Hours into a government shutdown, the first in 17 years, Congress is still at a stalemate. The Senate used a majority vote to reject a motion to go to conference with the House of Representatives on Tuesday to hash out the differences in a 2014 continuing resolution to keep the government funded.
The vote was 54-46.
“The government is closed ... because of the irrationality that is going on on the other side of the Capitol,” said Majority Leader Harry Reid, D-Nev.
A continuing resolution is a temporary funding measure that would appropriate money to fully reopen the federal government and keep it open until a more permanent solution is found. Disagreement between lawmakers in the two chambers over the Affordable Care Act, or Obamacare, led to a government shutdown after midnight.
Democrats are adamant about preventing House Republicans from using the continuing resolution and the upcoming debate on increasing the debt limit as a means to destroy the health care law. Republicans have tried more than 40 times to repeal or partially invalidate Obamacare, a law they detest. The state-level exchanges, a critical part of the law’s implementation, went into effect today, offering millions of uninsured Americans an option to get health insurance.
President Barack Obama and Democratic senators have said they are open to any proposals from lawmakers who want to help improve the law. However, they say they are refusing to play partisan games with Republicans at the expense of the economy and the full faith and credit of the U.S.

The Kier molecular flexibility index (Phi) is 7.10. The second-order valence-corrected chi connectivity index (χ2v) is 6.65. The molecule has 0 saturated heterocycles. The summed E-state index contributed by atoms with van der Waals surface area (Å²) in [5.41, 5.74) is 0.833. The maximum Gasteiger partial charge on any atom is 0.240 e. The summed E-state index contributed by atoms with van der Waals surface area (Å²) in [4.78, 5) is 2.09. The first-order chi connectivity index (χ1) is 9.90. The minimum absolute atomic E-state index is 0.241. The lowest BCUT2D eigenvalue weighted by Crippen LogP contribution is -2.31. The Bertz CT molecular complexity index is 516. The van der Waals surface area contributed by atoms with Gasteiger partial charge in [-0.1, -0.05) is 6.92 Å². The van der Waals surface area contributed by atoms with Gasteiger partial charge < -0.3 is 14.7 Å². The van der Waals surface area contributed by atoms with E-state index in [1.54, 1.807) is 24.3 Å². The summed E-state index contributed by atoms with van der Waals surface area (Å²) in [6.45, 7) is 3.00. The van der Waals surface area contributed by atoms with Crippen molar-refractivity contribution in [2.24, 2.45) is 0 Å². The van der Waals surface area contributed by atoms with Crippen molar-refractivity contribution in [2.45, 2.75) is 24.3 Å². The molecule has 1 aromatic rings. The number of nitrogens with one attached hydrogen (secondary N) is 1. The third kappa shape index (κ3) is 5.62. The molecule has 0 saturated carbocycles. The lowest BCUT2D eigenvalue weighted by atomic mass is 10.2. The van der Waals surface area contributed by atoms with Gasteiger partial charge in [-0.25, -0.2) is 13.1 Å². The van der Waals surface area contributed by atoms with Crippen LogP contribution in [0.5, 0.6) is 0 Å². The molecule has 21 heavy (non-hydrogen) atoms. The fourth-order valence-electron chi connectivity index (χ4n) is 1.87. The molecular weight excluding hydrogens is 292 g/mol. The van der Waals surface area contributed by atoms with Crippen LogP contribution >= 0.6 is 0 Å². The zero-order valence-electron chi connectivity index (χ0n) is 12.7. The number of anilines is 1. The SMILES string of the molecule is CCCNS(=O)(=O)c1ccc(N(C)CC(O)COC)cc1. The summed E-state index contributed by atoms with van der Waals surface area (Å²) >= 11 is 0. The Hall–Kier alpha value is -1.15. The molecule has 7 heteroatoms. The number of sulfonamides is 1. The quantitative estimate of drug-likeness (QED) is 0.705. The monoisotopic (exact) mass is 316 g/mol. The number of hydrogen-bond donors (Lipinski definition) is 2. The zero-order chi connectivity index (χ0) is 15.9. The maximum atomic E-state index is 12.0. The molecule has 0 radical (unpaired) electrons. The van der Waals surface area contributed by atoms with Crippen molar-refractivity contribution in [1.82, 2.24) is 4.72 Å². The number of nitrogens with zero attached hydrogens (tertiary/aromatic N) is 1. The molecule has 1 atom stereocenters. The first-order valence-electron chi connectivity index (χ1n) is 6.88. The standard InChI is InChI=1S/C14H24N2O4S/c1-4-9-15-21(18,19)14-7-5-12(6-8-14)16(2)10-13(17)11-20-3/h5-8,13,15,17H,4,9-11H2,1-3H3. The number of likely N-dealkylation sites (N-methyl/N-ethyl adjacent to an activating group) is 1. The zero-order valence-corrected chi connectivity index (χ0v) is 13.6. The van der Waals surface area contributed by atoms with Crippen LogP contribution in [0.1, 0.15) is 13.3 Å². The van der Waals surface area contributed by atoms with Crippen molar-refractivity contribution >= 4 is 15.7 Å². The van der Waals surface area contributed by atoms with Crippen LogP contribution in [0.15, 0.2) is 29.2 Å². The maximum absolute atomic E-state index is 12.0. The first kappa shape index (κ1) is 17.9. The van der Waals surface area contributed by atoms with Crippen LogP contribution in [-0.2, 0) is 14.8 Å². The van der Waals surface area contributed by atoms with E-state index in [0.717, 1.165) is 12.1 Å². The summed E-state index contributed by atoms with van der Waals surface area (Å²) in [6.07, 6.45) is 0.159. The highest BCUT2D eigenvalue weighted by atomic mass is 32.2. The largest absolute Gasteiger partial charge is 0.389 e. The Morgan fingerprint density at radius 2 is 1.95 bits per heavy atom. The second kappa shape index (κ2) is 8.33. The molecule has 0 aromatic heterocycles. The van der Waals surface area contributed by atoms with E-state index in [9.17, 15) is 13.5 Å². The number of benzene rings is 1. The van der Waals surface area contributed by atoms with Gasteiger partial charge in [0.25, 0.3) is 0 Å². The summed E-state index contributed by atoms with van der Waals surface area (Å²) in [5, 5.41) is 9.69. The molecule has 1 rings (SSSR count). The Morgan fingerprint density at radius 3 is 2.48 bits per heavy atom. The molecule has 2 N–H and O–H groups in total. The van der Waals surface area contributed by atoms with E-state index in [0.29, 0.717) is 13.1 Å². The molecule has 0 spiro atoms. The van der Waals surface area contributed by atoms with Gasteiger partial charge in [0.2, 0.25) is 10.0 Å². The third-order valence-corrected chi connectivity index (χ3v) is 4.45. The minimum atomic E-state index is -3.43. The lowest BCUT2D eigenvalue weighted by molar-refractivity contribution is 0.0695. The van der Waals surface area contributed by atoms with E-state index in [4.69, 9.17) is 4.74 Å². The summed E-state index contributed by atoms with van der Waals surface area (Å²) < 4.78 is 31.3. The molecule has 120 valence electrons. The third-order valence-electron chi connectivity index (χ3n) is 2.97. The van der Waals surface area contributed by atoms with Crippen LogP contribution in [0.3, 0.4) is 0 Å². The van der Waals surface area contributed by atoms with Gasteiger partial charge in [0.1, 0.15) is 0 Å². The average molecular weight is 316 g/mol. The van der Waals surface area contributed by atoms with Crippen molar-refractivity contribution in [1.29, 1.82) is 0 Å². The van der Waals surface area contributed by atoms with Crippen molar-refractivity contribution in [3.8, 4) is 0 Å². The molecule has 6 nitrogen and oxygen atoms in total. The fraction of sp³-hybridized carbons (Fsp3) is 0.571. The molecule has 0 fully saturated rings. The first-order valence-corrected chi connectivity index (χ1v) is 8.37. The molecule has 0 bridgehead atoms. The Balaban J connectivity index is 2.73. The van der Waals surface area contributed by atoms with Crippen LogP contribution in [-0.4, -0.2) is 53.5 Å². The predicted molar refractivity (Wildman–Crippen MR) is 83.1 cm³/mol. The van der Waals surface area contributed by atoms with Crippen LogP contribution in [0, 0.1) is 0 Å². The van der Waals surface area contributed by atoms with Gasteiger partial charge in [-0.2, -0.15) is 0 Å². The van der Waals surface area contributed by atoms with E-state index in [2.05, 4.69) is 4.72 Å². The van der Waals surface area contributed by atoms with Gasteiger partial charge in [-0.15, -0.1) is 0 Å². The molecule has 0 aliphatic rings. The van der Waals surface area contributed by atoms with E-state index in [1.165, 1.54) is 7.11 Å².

On Monday night, the House voted 228-201 to keep the government open but delay the individual mandate of Obamacare. Republicans were asking Democrats to give American families the same one-year reprieve in implementing the health care law that business owners got.
A party-line vote from the Senate thereafter ensured the House proposal was rejected, leaving the House once again with a "clean" continuing resolution on its hands.
“To Republicans, Obamacare is a punch line to rile up their base,” Reid said on Monday. “But for American families, Obamacare isn’t a punch line -- it’s a lifeline. For millions of Americans, the Affordable Care Act is the only option to access quality health insurance at an affordable price.”
Senate Minority Leader Mitch McConnell, R-Ky., said every piece of legislation the House sent over was a compromise that would have kept the government open.
“They won't even agree to sit down and work out the differences,” McConnell said after a Tuesday vote to table the motion. “They won't even talk about it.”